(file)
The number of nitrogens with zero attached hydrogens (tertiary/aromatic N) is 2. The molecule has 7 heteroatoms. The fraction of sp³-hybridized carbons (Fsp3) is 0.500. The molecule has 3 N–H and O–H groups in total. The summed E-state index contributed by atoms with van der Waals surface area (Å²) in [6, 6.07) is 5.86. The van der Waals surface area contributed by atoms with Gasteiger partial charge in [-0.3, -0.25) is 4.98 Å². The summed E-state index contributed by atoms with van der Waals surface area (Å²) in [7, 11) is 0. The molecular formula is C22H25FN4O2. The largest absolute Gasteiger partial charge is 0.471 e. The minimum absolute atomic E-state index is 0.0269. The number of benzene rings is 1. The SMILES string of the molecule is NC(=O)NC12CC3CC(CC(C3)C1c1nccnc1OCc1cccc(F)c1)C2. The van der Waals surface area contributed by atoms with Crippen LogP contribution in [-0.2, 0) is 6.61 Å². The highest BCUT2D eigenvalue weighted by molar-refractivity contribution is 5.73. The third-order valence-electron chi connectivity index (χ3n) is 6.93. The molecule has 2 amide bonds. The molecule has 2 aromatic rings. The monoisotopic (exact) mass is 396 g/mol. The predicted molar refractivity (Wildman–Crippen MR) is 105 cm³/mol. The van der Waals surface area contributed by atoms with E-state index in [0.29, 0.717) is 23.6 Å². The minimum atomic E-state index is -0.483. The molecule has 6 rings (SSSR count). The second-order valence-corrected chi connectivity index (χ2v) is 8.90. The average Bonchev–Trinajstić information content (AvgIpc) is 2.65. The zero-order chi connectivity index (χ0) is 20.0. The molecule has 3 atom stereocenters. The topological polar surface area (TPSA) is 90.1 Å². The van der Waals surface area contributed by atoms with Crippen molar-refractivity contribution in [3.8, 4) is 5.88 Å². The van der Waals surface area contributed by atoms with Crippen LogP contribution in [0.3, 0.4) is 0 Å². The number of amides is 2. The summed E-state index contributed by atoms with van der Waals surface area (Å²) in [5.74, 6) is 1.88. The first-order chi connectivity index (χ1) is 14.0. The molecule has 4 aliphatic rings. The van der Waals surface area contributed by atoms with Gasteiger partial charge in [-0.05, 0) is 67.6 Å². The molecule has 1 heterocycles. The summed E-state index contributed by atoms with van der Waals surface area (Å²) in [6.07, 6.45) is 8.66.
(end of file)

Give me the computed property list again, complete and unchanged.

The number of nitrogens with zero attached hydrogens (tertiary/aromatic N) is 2. The molecule has 7 heteroatoms. The fraction of sp³-hybridized carbons (Fsp3) is 0.500. The molecule has 3 N–H and O–H groups in total. The summed E-state index contributed by atoms with van der Waals surface area (Å²) in [6, 6.07) is 5.86. The van der Waals surface area contributed by atoms with Gasteiger partial charge in [-0.3, -0.25) is 4.98 Å². The summed E-state index contributed by atoms with van der Waals surface area (Å²) in [7, 11) is 0. The molecular formula is C22H25FN4O2. The largest absolute Gasteiger partial charge is 0.471 e. The minimum absolute atomic E-state index is 0.0269. The number of benzene rings is 1. The SMILES string of the molecule is NC(=O)NC12CC3CC(CC(C3)C1c1nccnc1OCc1cccc(F)c1)C2. The van der Waals surface area contributed by atoms with Crippen LogP contribution in [-0.2, 0) is 6.61 Å². The highest BCUT2D eigenvalue weighted by molar-refractivity contribution is 5.73. The third-order valence-electron chi connectivity index (χ3n) is 6.93. The molecule has 2 amide bonds. The molecule has 2 aromatic rings. The monoisotopic (exact) mass is 396 g/mol. The predicted molar refractivity (Wildman–Crippen MR) is 105 cm³/mol. The van der Waals surface area contributed by atoms with E-state index in [0.29, 0.717) is 23.6 Å². The minimum atomic E-state index is -0.483. The molecule has 6 rings (SSSR count). The second-order valence-corrected chi connectivity index (χ2v) is 8.90. The average Bonchev–Trinajstić information content (AvgIpc) is 2.65. The zero-order chi connectivity index (χ0) is 20.0. The molecule has 3 atom stereocenters. The topological polar surface area (TPSA) is 90.1 Å². The van der Waals surface area contributed by atoms with Crippen molar-refractivity contribution in [3.8, 4) is 5.88 Å². The van der Waals surface area contributed by atoms with Crippen LogP contribution in [0.3, 0.4) is 0 Å². The number of amides is 2. The summed E-state index contributed by atoms with van der Waals surface area (Å²) in [5.74, 6) is 1.88. The first-order chi connectivity index (χ1) is 14.0. The molecule has 4 aliphatic rings. The van der Waals surface area contributed by atoms with Gasteiger partial charge in [-0.05, 0) is 67.6 Å². The molecule has 1 heterocycles. The summed E-state index contributed by atoms with van der Waals surface area (Å²) in [6.07, 6.45) is 8.66.